Potential loss of staff members due to budget cutbacks.The Wm. S. Hart Union High School District mailed notices of potential layoffs to 95 certificated employees this week, fulfilling a legal obligation to notify employees whose jobs could be affected by a possible “reduction in force” due to the current State budget crisis.
“The notice does not mean you will be laid off at the end of this school year,” a cover letter from Governing Board President Steve Sturgeon reminded the affected teachers. “From the inception of the budget crisis, the Governing Board’s intention is to not lay off any employee of the District because of budget issues.”
The Hart District is currently facing a projected shortfall of more than $24 million over the next two years and will be recommending cuts in programs, administration, operating expenses and salaries and/or benefits for all employees of the district. With more than 85 percent of the district’s budget tied to salaries and benefits, many of the budget-cutting measures recommended must be negotiated with employee unions.
Another factor which could influence the probability of actual layoffs is the slate of propositions which will go before voters in a special election May 19. The State’s ability to balance its own budget relies on passage of the ballot measures, which in turn impacts the amount of money that local school districts can expect to receive from the State.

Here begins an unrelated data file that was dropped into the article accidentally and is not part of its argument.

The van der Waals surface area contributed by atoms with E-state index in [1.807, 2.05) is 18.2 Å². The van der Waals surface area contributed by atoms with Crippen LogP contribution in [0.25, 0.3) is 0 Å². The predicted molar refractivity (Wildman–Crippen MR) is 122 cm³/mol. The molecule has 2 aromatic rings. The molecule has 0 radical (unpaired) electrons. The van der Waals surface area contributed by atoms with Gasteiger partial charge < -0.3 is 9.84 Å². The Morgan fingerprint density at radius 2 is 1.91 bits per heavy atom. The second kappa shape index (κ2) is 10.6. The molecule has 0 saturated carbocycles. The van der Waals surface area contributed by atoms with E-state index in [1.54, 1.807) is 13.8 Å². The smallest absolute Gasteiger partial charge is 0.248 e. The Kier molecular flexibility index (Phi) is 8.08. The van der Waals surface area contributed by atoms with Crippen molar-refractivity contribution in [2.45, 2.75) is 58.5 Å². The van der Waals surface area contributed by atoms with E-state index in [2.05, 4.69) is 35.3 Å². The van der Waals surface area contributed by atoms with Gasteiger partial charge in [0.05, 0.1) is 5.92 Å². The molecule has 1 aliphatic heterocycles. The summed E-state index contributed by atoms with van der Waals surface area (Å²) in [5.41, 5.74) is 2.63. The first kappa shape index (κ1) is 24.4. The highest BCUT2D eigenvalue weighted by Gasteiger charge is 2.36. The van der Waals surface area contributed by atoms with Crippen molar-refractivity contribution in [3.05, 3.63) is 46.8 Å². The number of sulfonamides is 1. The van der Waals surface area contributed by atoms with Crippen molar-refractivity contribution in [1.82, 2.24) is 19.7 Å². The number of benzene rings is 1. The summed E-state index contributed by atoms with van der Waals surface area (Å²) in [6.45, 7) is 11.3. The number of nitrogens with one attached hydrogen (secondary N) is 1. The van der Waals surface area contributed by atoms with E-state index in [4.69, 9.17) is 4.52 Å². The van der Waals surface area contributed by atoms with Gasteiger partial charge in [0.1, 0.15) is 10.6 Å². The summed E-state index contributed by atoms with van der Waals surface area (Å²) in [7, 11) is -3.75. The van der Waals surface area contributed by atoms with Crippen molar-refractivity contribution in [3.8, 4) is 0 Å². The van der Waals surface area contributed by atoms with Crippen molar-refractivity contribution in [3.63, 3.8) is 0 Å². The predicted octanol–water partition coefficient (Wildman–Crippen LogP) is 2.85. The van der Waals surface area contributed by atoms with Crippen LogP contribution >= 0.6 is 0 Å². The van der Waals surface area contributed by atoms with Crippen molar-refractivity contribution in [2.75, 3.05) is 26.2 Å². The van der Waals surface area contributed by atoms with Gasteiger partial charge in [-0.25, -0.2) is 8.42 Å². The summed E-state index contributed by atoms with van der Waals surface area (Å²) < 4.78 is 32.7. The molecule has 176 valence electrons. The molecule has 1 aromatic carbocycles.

The Hart District had originally projected that it would need to send more than 180 “possible Reduction in Force” notices by the March 15 deadline in order to deal with a budget shortfall that could approach as much as $40 million over the next several years. The current target of $24 million in cuts is based on a careful analysis of the recently passed State budget, which still contains a number of uncertainties.
“Our hope is not to have any employees lose jobs,” said Rochelle Neal, assistant superintendent of human resources. “It will depend on negotiations and what happens with the May elections.”
This week’s notices went to 14 counselors and 82 teachers, based on seniority in the district. The subject matter breakdown for teachers includes 24 math teachers, 17 social science, 19 English, eight science, six elective and eight physical education.
The Hart District is currently preparing for the worst-case scenario and is hoping that final results from the State will be something less drastic, according to Superintendent Jaime Castellanos. He added that the district is working with its employee unions to negotiate a contract that ensures fiscal stability over the next two years and distributes any financial sacrifices proportionately across all employees.
“Our objectives include retaining the academic opportunities afforded the children of this District,” Sturgeon reaffirmed in his letter to teachers. “We as a community have worked hard for many years to create one of the best learning environments in the State. We intend to continue to make it better.”